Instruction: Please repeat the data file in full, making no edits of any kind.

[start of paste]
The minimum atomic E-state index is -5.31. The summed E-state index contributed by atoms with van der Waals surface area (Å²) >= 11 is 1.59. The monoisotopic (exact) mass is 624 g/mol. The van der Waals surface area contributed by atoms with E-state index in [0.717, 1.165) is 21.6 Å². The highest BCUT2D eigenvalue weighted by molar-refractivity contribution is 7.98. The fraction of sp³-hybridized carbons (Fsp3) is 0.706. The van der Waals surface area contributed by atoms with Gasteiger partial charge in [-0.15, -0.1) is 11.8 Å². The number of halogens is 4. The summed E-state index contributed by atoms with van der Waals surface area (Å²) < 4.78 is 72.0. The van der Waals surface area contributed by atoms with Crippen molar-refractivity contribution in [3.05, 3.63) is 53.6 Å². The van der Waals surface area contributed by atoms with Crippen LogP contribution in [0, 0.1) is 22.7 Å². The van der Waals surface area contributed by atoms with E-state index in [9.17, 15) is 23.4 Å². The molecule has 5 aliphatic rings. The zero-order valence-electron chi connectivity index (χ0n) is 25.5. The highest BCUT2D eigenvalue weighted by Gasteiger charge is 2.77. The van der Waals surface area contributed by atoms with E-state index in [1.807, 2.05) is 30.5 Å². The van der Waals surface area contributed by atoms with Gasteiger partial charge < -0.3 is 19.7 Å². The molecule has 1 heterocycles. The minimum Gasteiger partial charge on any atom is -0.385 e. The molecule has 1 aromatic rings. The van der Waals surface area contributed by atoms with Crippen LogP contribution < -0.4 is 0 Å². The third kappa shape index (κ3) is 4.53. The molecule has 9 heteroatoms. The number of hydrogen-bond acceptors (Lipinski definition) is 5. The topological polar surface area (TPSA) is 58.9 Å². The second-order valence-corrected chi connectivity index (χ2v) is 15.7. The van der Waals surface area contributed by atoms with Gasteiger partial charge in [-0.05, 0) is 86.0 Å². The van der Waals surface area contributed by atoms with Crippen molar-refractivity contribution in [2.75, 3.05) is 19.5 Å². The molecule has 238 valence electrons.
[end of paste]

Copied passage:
The minimum atomic E-state index is -5.31. The summed E-state index contributed by atoms with van der Waals surface area (Å²) >= 11 is 1.59. The monoisotopic (exact) mass is 624 g/mol. The van der Waals surface area contributed by atoms with E-state index in [0.717, 1.165) is 21.6 Å². The highest BCUT2D eigenvalue weighted by molar-refractivity contribution is 7.98. The fraction of sp³-hybridized carbons (Fsp3) is 0.706. The van der Waals surface area contributed by atoms with Gasteiger partial charge in [-0.15, -0.1) is 11.8 Å². The number of halogens is 4. The summed E-state index contributed by atoms with van der Waals surface area (Å²) < 4.78 is 72.0. The van der Waals surface area contributed by atoms with Crippen molar-refractivity contribution in [3.05, 3.63) is 53.6 Å². The van der Waals surface area contributed by atoms with Crippen LogP contribution in [0, 0.1) is 22.7 Å². The van der Waals surface area contributed by atoms with E-state index in [9.17, 15) is 23.4 Å². The molecule has 5 aliphatic rings. The zero-order valence-electron chi connectivity index (χ0n) is 25.5. The highest BCUT2D eigenvalue weighted by Gasteiger charge is 2.77. The van der Waals surface area contributed by atoms with E-state index in [1.807, 2.05) is 30.5 Å². The van der Waals surface area contributed by atoms with Gasteiger partial charge < -0.3 is 19.7 Å². The molecule has 1 heterocycles. The minimum Gasteiger partial charge on any atom is -0.385 e. The molecule has 1 aromatic rings. The van der Waals surface area contributed by atoms with Crippen LogP contribution < -0.4 is 0 Å². The third kappa shape index (κ3) is 4.53. The molecule has 9 heteroatoms. The number of hydrogen-bond acceptors (Lipinski definition) is 5. The topological polar surface area (TPSA) is 58.9 Å². The second-order valence-corrected chi connectivity index (χ2v) is 15.7. The van der Waals surface area contributed by atoms with Gasteiger partial charge in [-0.05, 0) is 86.0 Å². The van der Waals surface area contributed by atoms with Crippen molar-refractivity contribution in [2.75, 3.05) is 19.5 Å². The molecule has 238 valence electrons.